Asthma UK Centre for Applied Research

Children in intensive care in England mostly come from poorer neighbourhoods, study suggests

Research shows that children from more deprived neighbourhoods in England represent the majority of asthma admissions, invasive ventilation and deaths in paediatric intensive care units

The first multi-centre study of paediatric intensive care units (PICU) in England has found that children from more deprived neighbourhoods represented the majority of asthma admissions, invasive ventilation and deaths.

The study from members of the Asthma UK Centre for Applied Research calls for enhanced asthma support in the community for children from poorer backgrounds.

The study

Despite asthma being more common in children in the UK compared to our European neighbours, data on asthma admissions in paediatric intensive care units had not been reported before this study.

Using electronic data from the Paediatric Intensive Care Audit Network (PICANet) between April 2006 and March 2013, researchers investigated admissions of children in England aged 0-14 who had been given an asthma diagnosis.

Statistics on asthma deaths for children aged 0-14 in England during the study period were sourced from the Office for National Statistics.

Linking these data to the National Statistics Postcode Directory, which has information on the English Index of Multiple Deprivation (EIMD), the investigators were able to identify the socio-economic status of those admitted to PICU because of their asthma, or who had died.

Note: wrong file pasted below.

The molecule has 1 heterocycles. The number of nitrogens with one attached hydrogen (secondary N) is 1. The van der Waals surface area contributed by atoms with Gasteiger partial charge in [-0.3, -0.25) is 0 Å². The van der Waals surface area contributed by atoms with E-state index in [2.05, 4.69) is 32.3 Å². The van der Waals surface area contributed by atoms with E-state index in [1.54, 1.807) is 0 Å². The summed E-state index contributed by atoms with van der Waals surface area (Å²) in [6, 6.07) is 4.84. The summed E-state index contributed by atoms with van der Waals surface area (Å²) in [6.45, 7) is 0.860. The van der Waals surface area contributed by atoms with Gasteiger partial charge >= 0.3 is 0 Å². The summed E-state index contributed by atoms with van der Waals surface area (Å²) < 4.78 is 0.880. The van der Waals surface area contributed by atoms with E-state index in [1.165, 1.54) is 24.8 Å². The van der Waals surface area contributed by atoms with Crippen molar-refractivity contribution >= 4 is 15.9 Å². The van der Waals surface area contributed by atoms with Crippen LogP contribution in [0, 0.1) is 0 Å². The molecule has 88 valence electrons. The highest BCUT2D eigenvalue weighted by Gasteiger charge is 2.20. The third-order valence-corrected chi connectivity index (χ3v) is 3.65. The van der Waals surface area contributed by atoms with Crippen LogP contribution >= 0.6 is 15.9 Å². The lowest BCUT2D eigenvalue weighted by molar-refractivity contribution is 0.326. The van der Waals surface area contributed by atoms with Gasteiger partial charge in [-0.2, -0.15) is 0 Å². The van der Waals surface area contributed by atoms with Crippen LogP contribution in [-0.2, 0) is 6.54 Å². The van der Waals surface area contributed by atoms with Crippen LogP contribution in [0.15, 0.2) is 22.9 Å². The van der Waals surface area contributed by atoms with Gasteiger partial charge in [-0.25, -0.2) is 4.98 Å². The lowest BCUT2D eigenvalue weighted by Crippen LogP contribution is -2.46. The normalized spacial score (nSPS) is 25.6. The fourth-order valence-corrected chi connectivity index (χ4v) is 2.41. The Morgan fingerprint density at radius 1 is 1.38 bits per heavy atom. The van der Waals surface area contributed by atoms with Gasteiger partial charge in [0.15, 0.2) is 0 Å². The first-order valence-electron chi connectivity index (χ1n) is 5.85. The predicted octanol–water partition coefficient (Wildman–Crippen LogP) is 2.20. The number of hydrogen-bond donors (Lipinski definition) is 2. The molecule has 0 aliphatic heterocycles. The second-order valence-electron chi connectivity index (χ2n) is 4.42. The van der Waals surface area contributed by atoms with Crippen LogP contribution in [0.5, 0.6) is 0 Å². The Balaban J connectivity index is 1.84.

The researchers found that the number of PICU admissions, the use of any form of ventilation and deaths were all higher in the most deprived areas compared to the least deprived.

38% of PICU admissions for asthma came from most deprived neighbourhoods, and 11% from least deprived neighbourhoods.

Most admissions and mechanical ventilation occurred in preschool children, and deaths were more common in 10-14-year-olds.

Future implications

This study highlights the need to identify how to improve asthma outcomes for children, particularly those in poorer areas. Reductions in PICU admissions could be achieved by addressing the cause of acute asthma attacks through education and appropriate treatment.

Asthma education for children, parents and caregivers could help them act early in preventing acute asthma attacks from progressing. Delivered through social and healthcare settings, this could lead to reduced hospital and PICU admissions.

Reducing severe asthma attacks will require a coherent, consistent and cross-disciplinary approach (healthcare professionals, schools, third sector) to raise awareness of severe asthma and how children and parents/caregivers can reduce its impact.

Mome Mukherjee is lead author on this study. She reflected on how this study could help future reductions in PICU admissions:

This study is the first in England to identify an association between deprivation and asthma PICU admissions, ventilation and deaths. To reduce both hospital and PICU admissions, a focus on asthma education of children, parents/caregivers is urgently needed to act early in preventing acute asthma attacks from progressing which should be delivered in partnership between primary care and local schools.

Mome MukherjeeLead author on the study

This study was undertaken by several Asthma UK Centre for Applied Research members: Mome Mukherjee, Professor Steve Cunningham, Mohammad Romel Bhuia, Jasper V Been and Professor Aziz Sheikh.

Read the paper

This publication is available from Scientific Reports

Cite as

Mukherjee, M., Cunningham, S., Bhuia, M.R. et al. Asthma in paediatric intensive care in England residents: observational study. Sci Rep 12, 1315 (2022).


Image: Asthma UK